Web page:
Despite the negatives, a lot of good stuff happened during this migration. All of the MDX calculations that we defined in calculated members migrated successfully (look under the Calculations tab for the Sales cube in BIDS). Our parent/child dimensions (Account and Employees) migrated successfully. And the partitions and aggregation designs, actions, unary operators, and member properties were retained and are operational. Finally, note that the Migration Wizard will migrate only metadata. Migrated cubes must be fully processed to populate the cubes with data.

Starting from Scratch

Building a cube from scratch isn't as extreme as it first sounds. The main thing you need is a well-designed star or snowflake schema. You start in BIDS by adding a new data source, then a new DSV. Create the new DSV in the BIDS Solution Explorer by right-clicking Data Source Views and selecting New Data Source View. The wizard will guide you through selecting the data source and adding the tables required for all cubes (which will be measure groups in SSAS 2005).

When you view the new DSV in the DSV designer, you'll note several missing primary key and foreign key relationships. Although adding these relationships isn't required, doing so can help SSAS form better queries against the data source when refreshing dimensions or cubes. Also, if you don't add the appropriate relationships in the DSV and you use the Auto Build option to invoke Intellicube to build the cube, Intellicube won't be able to differentiate fact tables from dimension tables. In the case of FoodMart 2000, you'll notice that the five tables (account, category, department, product_class, and product) show up as fact tables if you attempt to auto-build the cube without creating these relationships. They show up this way because they have no defined relationships to other tables in the DSV. If you uncheck the box for the table in the Fact column, you'll see the warning message that Figure 2 shows. So, it's important to create relationships between the fact and dimension tables.

Another good practice is to add logical primary keys to all dimension tables. You can create relationships based on your knowledge of the underlying data source. If the data source isn't available, you can easily view it by bringing up the cube editors in the SSAS 2000 databases and examining the underlying relationships. You can modify relationships in the DSV designer. Note that these added relationships are in the DSV only. The DSV is an abstraction of the source and doesn't result in changes to the source.

After creating the appropriate relationships, you can create a new cube in SSAS 2005 by right-clicking Cubes in the Solution Explorer in BIDS, then selecting New Cube. Make sure Auto Build is selected to invoke Intellicube. The wizard now lists only one dimension table incorrectly as a fact table, presumably because of its relationship to other tables (i.e., itself ). You can simply uncheck the box in the Fact column next to the Employee table to remove this designation.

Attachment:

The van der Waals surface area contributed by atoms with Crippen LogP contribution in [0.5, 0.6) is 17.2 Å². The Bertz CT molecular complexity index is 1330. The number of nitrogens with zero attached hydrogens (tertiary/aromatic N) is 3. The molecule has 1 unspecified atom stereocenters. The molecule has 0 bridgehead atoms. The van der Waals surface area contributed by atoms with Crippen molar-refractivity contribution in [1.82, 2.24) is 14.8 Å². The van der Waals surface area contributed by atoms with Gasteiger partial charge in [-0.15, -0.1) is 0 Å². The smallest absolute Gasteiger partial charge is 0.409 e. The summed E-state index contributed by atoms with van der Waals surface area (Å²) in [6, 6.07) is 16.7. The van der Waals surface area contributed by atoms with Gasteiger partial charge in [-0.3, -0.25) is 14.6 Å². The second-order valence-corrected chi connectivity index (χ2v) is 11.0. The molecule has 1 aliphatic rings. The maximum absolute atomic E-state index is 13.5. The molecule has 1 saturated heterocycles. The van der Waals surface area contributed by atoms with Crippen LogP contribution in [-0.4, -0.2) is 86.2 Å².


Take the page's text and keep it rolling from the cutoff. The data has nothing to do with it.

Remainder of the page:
The Cube Wizard produces 10 dimensions, versus the 19 dimensions that the Migration Wizard created. These 10 dimensions, which Figure 3 shows, are more "pure"—all related attributes, hierarchies, and properties are contained within a single dimension. And the Cube Wizard has created just one cube. (We could have eliminated the HR information by removing it in the DSV or not selecting it during the cube creation).

As you can see in Figure 3, the resulting dimensions and cubes reflect the desired architecture in SSAS 2005. The biggest downside to starting from scratch is that the "extras" that existed in the SSAS 2000 cube aren't reflected in our brand-new cube. Namely, we have to manually set up calculated members, parent/ child dimensions, actions, custom member rollups, and unary operators just as they were initially set up in SSAS 2000. If we intend to use cube partitioning, we'll have to re-implement this functionality in the new database.

We also need to determine aggregation design before processing the cubes. Before designing aggregations, be sure to evaluate the dimension attributes to be used and set AttributeHierarchyEnabled to False on those attributes that won't be used for analysis.

So, What's the Best Plan?

In upgrading SSAS cubes, both migrating and rebuilding cubes have pros and cons. You might want to initially perform a straight migration just to take advantage of new engine features such as more efficient memory management and multi-instance support in SSAS 2005. Even when rearchitecting the cubes, you might find it beneficial to ultimately leverage both methods. Table 1 gives a high-level overview of the benefits of both methods.

As you can see, the benefits of the two methods have very little overlap, which makes combining the two methods even more appealing. You can migrate the database by using the Migration Wizard, create a new database and build the cube from scratch, script objects in the migrated database, and run the scripts in the new database as a means of copying the desired objects from the migrated cubes. The sidebar "Scripting a Cube in XMLA," page 34, describes how you can create a script to run in SSMS to create calculated members from the source Sales cube in the newly generated database.

Although I've tried to address the most common considerations for migrating cubes from SSAS 2000 to SSAS 2005, I don't have enough space here to include every possibility. For example, neither of the methods I discussed optimizes aggregation usage and attribute relationships. But you can use the ideas in this article to help you search BOL for specific migration issues that you might encounter.